Cleverly Designed Sustainable And Interactive Food Packaging By Tomorrow Machine

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This Too Shall Pass, 2012. Oil package. - A package made of caramelized sugar, coated with wax. This package is made for oil-based food.

This Too Shall Pass, 2012. Oil package. – A package made of caramelized sugar, coated with wax. This package is made for oil-based food.

This Too Shall Pass, 2012. Oil package. - To open it you crack it like an egg. When the material is cracked the wax do no longer protect the sugar and the package melts when it comes in contact with water.

This Too Shall Pass, 2012. Oil package. – To open it you crack it like an egg. When the material is cracked the wax do no longer protect the sugar and the package melts when it comes in contact with water.

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This Too Shall Pass, 2012. Oil package.

Swedish design studio Tomorrow Machine experiments with unusual materials to create revolutionary food packaging concepts. Pursuing the modernist principle of form follows function, Tomorrow Machine unites visual appeal with highly innovative and operational technologies to create both aesthetic and pragmatic design.

Their project This Too Shall Pass addresses the increasing issue of environmental pollution and recycling. Using biodegradable materials, studio has created food packaging that shares the symbiotic life span with the food housed inside. Vividly colored and minimalist in shape, these concept containers for oils, dry foods and liquids disintegrate when the contents they store are used.

“Is it reasonable that it takes several years for a milk carton to decompose naturally, when the milk goes sour after a week? “This Too Shall Pass” is a series of food packaging were the packaging has the same short life-span as the foods they contain. The package and its content is working in symbiosis.”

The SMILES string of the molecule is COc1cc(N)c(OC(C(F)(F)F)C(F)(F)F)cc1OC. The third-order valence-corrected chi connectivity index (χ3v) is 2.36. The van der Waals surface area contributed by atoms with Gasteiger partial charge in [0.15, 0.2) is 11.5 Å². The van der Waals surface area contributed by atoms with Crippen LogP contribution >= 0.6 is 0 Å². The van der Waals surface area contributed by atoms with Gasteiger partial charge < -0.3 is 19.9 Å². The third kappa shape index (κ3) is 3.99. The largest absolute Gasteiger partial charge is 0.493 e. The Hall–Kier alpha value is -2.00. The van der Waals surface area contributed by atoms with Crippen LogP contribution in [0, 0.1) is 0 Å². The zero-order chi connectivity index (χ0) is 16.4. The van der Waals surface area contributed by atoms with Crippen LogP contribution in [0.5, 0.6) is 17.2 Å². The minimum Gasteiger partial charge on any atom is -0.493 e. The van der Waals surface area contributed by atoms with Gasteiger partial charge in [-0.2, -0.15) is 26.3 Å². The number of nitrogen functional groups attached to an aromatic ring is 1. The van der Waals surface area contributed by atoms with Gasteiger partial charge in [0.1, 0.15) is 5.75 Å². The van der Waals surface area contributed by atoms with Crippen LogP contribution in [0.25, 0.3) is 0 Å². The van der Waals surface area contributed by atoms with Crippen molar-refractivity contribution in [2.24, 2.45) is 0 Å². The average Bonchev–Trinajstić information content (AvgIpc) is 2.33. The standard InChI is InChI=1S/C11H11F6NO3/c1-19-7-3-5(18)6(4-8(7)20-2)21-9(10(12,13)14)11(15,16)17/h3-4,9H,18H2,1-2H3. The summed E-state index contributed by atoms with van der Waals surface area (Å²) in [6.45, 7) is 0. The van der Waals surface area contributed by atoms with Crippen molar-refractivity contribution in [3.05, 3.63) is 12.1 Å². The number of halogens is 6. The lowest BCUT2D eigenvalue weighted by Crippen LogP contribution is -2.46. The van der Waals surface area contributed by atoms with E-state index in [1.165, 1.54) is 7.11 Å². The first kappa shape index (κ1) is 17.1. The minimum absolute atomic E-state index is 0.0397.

Besides their environmentally friendly attempts, Tomorrow Machine creates interactive product packaging to shape the innovations of tomorrow. Collaborating with Swedish research company Innventia, designers created self-opening and self-expanding packages based on the use of the 100% biodegradable material they developed together. According to Tomorrow Machine, “this is the new generation of sustainable package design, using materials that are both smart and environmentally friendly”. (via Packaging | Uqam)

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Marco Ugolini Showcases The Power Of Package Design On The Consumer’s Decision To Buy Excessively

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While on his residency at JACA in Belo Horizonte, Brazil, photographer Marco Ugolini, in collaboration with Pedro Motta, created the series ‘Per Color’. The striking photographs, taken at a local supermarket near JACA, capture the merchandise by category of color: yellow, red, blue, black and white. With success, Ugolini showcases the lack of diversity in colored packages, perhaps revealing that the corporations that distribute the many products shown here are specifically using the same colors palettes because of an underlying psychological reason- the consumer will buy in excess if the color is vibrant and attractive enough. By visually displaying the ubiquitous packing format and color choices, he also aims to reveal that the supermarket serves as a space of manipulation. “My attempt in this action”, Ugolini says, “is to subvert this structure of power.” (via Ignant)

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Inodoro Design

Inodoro Design is a collective based in Cebu City, Philippines that cranks out bold design, packaging, illustration, and web related projects.